Assessment for Preschoolers Who Are Blind or Visually Impaired
Assessment—conducting tests to find out your child’s strengths and needs: will be important throughout their education. As a preschooler, your child’s educational team will be gathering information to help them make a formal plan. The IEP is a document for what is needed to access learning as a result of how their eye conditions impact their education. As always, it is important to ask questions of any professional who seeks your permission to assess your child. Find out the purpose of the assessment, how the information will be used, and where you can learn more about the particular instrument (test) and procedure. You will also want to get a copy of the assessment report.
There are several types of specialized assessments specifically for students with visual impairments that a teacher of students with visual impairments may conduct with your child.
Functional Vision Assessment – The functional vision assessment is the cornerstone of the assessments done by a teacher of students with visual impairments (TVI) if your child has useful vision. The functional vision assessment is done to find out how they are using their vision for near tasks (closer than 16 inches), intermediate tasks (16 inches to 3 feet), and distance tasks (greater than 3 feet). It combines formal tests with informal activities that the TVI designs so that he or she can observe your child using their vision. For example, your child may be asked to match toys according to their color to indicate when they can see an object held to the left or right side. Based on the information gathered through such activities, the teacher will make recommendations about ways to help your child learn to use their vision more effectively.
Learning Media Assessment (LMA) – The Learning Media Assessment involves observing how your child uses their senses (primarily vision, touch, and hearing) to gain information about their surroundings. The object is to determine the way in which your child takes in most of his information, also known as his “primary sensory channel.” The TVI can use this information to make recommendations about whether your child should be starting to learn to read and write in print, braille, or both at the same time. The teacher will also make recommendations about the types of literacy tools (see “How Students with Low Vision Read and Write” and “How Students Who Are Blind Read and Write”) or assistive technology that can help your child with near vision tasks, and distance tasks. The TVI will also determine if your child seems to be ready to begin formal instruction in reading and writing or if they still need exposure to preliteracy activities and skills before formal instruction begins.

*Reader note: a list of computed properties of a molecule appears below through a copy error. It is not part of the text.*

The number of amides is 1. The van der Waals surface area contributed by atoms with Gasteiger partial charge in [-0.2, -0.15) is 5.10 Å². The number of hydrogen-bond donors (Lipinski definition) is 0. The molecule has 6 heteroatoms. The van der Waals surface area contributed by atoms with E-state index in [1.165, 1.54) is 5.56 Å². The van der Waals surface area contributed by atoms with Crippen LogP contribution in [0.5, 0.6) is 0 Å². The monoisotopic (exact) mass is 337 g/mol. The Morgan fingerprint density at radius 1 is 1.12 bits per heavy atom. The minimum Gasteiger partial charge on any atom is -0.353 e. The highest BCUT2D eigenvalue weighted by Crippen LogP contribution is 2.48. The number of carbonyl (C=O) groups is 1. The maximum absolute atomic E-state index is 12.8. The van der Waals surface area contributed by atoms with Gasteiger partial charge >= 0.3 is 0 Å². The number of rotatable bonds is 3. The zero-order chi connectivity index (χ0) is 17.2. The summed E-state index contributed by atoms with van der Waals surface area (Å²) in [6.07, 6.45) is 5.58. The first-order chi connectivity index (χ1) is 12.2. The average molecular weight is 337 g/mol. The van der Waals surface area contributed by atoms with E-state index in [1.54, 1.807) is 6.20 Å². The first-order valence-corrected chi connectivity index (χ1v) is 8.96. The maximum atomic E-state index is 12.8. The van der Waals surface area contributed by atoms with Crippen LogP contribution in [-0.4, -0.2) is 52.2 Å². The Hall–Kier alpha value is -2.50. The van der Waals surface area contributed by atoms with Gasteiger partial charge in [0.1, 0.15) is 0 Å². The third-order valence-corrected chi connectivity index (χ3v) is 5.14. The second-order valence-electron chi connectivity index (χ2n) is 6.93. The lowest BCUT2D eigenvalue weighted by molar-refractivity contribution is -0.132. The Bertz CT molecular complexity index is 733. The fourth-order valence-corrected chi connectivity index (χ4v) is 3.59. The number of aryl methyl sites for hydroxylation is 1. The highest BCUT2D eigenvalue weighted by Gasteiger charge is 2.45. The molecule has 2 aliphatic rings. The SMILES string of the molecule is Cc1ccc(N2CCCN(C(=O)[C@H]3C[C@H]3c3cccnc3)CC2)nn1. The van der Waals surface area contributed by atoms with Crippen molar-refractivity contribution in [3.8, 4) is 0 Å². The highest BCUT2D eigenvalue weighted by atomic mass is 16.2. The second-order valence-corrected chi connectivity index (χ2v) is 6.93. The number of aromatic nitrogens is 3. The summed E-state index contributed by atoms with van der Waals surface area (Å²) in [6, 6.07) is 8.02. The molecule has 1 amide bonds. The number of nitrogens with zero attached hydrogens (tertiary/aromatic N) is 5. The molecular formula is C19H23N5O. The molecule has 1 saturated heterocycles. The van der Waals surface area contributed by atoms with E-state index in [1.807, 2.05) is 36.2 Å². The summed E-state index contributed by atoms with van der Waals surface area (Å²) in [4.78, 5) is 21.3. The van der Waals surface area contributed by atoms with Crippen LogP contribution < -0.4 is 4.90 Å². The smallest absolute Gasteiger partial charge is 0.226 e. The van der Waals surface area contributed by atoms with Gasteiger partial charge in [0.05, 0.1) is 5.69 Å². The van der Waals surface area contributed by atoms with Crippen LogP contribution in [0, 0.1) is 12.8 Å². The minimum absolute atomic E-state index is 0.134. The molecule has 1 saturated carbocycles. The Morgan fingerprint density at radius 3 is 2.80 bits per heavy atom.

Developmental Assessments – Your child’s educational team will continue to conduct assessments that help gather information about your child’s development. They compare your child’s behavior against developmental guidelines for when a child is expected to do a specific task. Professionals use them to chart your child’s development over time and to compare their progress from one administration of the assessment to the next. When considering the results of any developmental assessments, it’s important to remember that they only provide guidelines for a range of typical development, not hard-and-fast rules and that every child’s development is different.
The TVI may observe your child and fill out a checklist of skills expected of a child at this age. The TVI will probably speak with you to get some information about your child’s behavior, especially about skills that they probably cannot observe at school, such as taking a bath without assistance or ordering food at a restaurant. Some assessments have been developed specifically for children with eye conditions. Assessments have items that are appropriate for children with blindness or low vision and can assist the TVI in gathering information to guide instruction for your child. These assessments are not all geared toward the development of children with blindness or low vision. They can sometimes be different from children with typical vision. It is important that any person who is conducting or interpreting any developmental tests for your child is experienced in working with children who are blind and low vision or else consult with a TVI.
Observations and Checklists – When gathering information about your child, it’s a good idea for the TVI to do more than one type of assessment. Observing your child in a variety of activities is usually a key component of all assessments. The teacher may just take notes to analyze later what they observe. Different checklists are available to guide their observations; for example, there are checklists to help gauge your child’s knowledge of how to use assistive technology, social interaction skills, or independent living skills.